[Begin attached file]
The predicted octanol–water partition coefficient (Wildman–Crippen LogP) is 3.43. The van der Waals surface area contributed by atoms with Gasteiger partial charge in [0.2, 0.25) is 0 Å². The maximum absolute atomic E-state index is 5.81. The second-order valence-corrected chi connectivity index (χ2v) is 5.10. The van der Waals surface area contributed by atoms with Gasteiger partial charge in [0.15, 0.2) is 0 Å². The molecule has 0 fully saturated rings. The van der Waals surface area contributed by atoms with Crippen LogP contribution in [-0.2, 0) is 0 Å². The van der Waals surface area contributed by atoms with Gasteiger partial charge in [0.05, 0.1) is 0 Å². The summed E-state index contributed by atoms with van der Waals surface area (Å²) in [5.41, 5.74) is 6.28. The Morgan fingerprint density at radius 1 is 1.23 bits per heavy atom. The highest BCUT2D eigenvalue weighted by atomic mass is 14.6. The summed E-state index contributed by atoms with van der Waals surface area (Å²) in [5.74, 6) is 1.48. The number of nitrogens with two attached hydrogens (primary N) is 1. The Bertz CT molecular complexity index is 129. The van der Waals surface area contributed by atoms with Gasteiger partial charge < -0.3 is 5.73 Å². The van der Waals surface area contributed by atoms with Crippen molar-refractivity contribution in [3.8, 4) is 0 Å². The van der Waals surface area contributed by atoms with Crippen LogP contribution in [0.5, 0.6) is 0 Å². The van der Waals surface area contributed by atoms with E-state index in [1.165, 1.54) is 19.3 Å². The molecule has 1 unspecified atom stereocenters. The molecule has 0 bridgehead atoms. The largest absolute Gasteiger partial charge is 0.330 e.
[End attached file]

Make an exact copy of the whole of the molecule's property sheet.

The predicted octanol–water partition coefficient (Wildman–Crippen LogP) is 3.43. The van der Waals surface area contributed by atoms with Gasteiger partial charge in [0.2, 0.25) is 0 Å². The maximum absolute atomic E-state index is 5.81. The second-order valence-corrected chi connectivity index (χ2v) is 5.10. The van der Waals surface area contributed by atoms with Gasteiger partial charge in [0.15, 0.2) is 0 Å². The molecule has 0 fully saturated rings. The van der Waals surface area contributed by atoms with Crippen LogP contribution in [-0.2, 0) is 0 Å². The van der Waals surface area contributed by atoms with Gasteiger partial charge in [0.05, 0.1) is 0 Å². The summed E-state index contributed by atoms with van der Waals surface area (Å²) in [5.41, 5.74) is 6.28. The Morgan fingerprint density at radius 1 is 1.23 bits per heavy atom. The highest BCUT2D eigenvalue weighted by atomic mass is 14.6. The summed E-state index contributed by atoms with van der Waals surface area (Å²) in [5.74, 6) is 1.48. The number of nitrogens with two attached hydrogens (primary N) is 1. The Bertz CT molecular complexity index is 129. The van der Waals surface area contributed by atoms with Gasteiger partial charge < -0.3 is 5.73 Å². The van der Waals surface area contributed by atoms with Crippen molar-refractivity contribution in [3.8, 4) is 0 Å². The van der Waals surface area contributed by atoms with Crippen LogP contribution in [0.5, 0.6) is 0 Å². The van der Waals surface area contributed by atoms with E-state index in [1.165, 1.54) is 19.3 Å². The molecule has 1 unspecified atom stereocenters. The molecule has 0 bridgehead atoms. The largest absolute Gasteiger partial charge is 0.330 e.